Gray agreed with Honeycutt: "EPA concurs with your assessment and we will not plan to ask NASA to conduct this mission."
The NASA team was stupefied.
"NASA does NOT need EPA approval," Newman wrote to the team's project coordinator, Barry Lefer. "We certainly should notify and potentially coordinate, but we don't need approval."
His superiors disagreed, and that evening Michael Freilich, the director of NASA's Earth Sciences division, called off the flight. Freilich retired on Feb. 28.
The agency had "received emails from both TCEQ and EPA stating unambiguously that they do not want NASA to use the DC-8 for any data acquisition," he wrote. "I am personally sorry."
In recent interviews, EPA and Texas officials maintained the NASA flight would not have provided useful information.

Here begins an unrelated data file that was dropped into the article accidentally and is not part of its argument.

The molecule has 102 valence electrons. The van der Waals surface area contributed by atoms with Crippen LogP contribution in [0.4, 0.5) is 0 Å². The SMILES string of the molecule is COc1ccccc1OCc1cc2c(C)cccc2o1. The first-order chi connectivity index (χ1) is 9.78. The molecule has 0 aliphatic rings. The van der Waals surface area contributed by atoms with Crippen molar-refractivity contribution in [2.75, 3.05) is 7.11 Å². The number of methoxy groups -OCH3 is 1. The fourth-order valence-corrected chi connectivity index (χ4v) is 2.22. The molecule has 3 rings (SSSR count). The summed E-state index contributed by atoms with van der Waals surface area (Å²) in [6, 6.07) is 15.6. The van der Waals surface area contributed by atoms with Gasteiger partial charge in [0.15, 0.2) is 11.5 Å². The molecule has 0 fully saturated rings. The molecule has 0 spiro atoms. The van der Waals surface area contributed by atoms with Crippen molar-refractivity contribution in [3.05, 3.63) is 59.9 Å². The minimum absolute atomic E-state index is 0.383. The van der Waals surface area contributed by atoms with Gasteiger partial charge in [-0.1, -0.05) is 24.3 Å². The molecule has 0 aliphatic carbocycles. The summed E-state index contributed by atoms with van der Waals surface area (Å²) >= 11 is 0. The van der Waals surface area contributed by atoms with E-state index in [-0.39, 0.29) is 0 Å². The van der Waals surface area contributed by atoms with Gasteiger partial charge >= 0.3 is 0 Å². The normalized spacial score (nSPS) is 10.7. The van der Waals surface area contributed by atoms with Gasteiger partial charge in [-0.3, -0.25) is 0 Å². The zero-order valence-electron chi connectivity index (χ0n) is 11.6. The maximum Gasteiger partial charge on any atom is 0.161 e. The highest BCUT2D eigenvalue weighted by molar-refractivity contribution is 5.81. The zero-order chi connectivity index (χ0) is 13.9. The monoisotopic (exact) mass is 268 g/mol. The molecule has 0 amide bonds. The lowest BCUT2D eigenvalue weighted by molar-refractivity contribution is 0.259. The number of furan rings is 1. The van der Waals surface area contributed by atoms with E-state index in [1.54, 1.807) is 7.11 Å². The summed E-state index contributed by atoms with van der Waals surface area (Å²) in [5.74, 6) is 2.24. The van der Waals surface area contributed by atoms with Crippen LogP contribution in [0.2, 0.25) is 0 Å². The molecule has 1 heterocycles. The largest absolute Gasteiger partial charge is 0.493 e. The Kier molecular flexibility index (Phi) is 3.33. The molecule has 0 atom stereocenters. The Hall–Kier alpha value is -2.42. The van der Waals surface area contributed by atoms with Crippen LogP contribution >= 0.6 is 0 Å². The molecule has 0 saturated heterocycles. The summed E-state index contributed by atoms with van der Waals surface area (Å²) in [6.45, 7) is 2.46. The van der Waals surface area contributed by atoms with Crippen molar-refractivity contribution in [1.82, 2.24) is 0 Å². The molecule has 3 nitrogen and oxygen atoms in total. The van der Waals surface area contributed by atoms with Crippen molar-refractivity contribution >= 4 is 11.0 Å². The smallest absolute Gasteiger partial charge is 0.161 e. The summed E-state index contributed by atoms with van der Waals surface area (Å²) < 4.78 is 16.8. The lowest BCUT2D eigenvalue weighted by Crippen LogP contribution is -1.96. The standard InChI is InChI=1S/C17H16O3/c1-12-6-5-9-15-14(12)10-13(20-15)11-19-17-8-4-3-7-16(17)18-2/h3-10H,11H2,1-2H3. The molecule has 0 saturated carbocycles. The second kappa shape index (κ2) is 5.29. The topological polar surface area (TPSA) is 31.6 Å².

"NASA is equipped to gather atmospheric chemistry data, not ground-level data, which is why we declined their offer," Honeycutt wrote in an email.
"I did not tell NASA they could not fly their DC-8," he said. "I don't have that kind of authority; I'm just a state employee."
John Konkus, an EPA spokesman, said the EPA didn't deny the offer, either.
"This is EPA facilitating the decision-maker, which in this case was the state," he said. EPA, he said, was "satisfied with the air monitoring technology that EPA had and (that the state) requested we deploy."
An investigation from the Associated Press and the Houston Chronicle showed there was widespread, unreported pollution and environmental damage in the region. The team identified more than 100 Harvey-related toxic releases, most of which were never publicized or vastly understated, including a cloud of hydrochloric acid that leaked from a damaged pipeline and a gasoline spill from an oil terminal that formed "a vapor cloud."
Even if the DC-8 flight had not detected that pollution, it is unsettling that NASA was prevented from even looking, Newman said.
"Science is about numbers," he said. "And if you're unwilling to look, you're not doing science."